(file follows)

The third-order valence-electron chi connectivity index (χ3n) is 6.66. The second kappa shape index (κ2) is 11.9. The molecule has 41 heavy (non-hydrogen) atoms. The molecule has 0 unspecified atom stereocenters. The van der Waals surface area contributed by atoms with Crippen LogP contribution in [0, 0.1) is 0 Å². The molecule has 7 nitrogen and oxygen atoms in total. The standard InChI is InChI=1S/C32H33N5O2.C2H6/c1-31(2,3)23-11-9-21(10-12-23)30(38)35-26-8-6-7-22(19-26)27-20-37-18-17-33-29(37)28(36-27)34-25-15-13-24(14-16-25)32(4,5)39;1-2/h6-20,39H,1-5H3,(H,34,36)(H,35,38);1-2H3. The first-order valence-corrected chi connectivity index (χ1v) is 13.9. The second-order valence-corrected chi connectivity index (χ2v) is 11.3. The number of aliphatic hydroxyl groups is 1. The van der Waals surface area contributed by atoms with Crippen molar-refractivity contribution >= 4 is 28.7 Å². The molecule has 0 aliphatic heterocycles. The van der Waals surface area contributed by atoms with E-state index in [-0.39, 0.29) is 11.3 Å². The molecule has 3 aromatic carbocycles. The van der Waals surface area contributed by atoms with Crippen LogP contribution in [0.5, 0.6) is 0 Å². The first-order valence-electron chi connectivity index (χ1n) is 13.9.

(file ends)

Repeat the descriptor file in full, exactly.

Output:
The third-order valence-electron chi connectivity index (χ3n) is 6.66. The second kappa shape index (κ2) is 11.9. The molecule has 41 heavy (non-hydrogen) atoms. The molecule has 0 unspecified atom stereocenters. The van der Waals surface area contributed by atoms with Crippen LogP contribution in [0, 0.1) is 0 Å². The molecule has 7 nitrogen and oxygen atoms in total. The standard InChI is InChI=1S/C32H33N5O2.C2H6/c1-31(2,3)23-11-9-21(10-12-23)30(38)35-26-8-6-7-22(19-26)27-20-37-18-17-33-29(37)28(36-27)34-25-15-13-24(14-16-25)32(4,5)39;1-2/h6-20,39H,1-5H3,(H,34,36)(H,35,38);1-2H3. The first-order valence-corrected chi connectivity index (χ1v) is 13.9. The second-order valence-corrected chi connectivity index (χ2v) is 11.3. The number of aliphatic hydroxyl groups is 1. The van der Waals surface area contributed by atoms with Crippen molar-refractivity contribution >= 4 is 28.7 Å². The molecule has 0 aliphatic heterocycles. The van der Waals surface area contributed by atoms with E-state index in [-0.39, 0.29) is 11.3 Å². The molecule has 3 aromatic carbocycles. The van der Waals surface area contributed by atoms with Crippen LogP contribution in [0.5, 0.6) is 0 Å². The first-order valence-electron chi connectivity index (χ1n) is 13.9.